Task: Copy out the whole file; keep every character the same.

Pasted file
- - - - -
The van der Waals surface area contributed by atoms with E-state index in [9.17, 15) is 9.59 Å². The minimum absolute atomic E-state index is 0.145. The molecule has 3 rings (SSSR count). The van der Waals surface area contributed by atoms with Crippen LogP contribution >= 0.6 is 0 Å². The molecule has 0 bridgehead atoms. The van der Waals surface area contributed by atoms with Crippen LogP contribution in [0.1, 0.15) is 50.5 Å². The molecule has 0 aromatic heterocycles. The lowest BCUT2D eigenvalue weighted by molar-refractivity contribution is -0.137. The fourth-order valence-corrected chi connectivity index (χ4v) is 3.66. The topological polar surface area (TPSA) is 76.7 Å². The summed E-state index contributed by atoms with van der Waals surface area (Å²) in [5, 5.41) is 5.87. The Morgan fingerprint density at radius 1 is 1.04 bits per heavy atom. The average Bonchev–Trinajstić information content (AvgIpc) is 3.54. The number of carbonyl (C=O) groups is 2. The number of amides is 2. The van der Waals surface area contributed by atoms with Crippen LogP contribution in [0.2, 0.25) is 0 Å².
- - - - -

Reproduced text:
The van der Waals surface area contributed by atoms with E-state index in [9.17, 15) is 9.59 Å². The minimum absolute atomic E-state index is 0.145. The molecule has 3 rings (SSSR count). The van der Waals surface area contributed by atoms with Crippen LogP contribution >= 0.6 is 0 Å². The molecule has 0 bridgehead atoms. The van der Waals surface area contributed by atoms with Crippen LogP contribution in [0.1, 0.15) is 50.5 Å². The molecule has 0 aromatic heterocycles. The lowest BCUT2D eigenvalue weighted by molar-refractivity contribution is -0.137. The fourth-order valence-corrected chi connectivity index (χ4v) is 3.66. The topological polar surface area (TPSA) is 76.7 Å². The summed E-state index contributed by atoms with van der Waals surface area (Å²) in [5, 5.41) is 5.87. The Morgan fingerprint density at radius 1 is 1.04 bits per heavy atom. The average Bonchev–Trinajstić information content (AvgIpc) is 3.54. The number of carbonyl (C=O) groups is 2. The number of amides is 2. The van der Waals surface area contributed by atoms with Crippen LogP contribution in [0.2, 0.25) is 0 Å².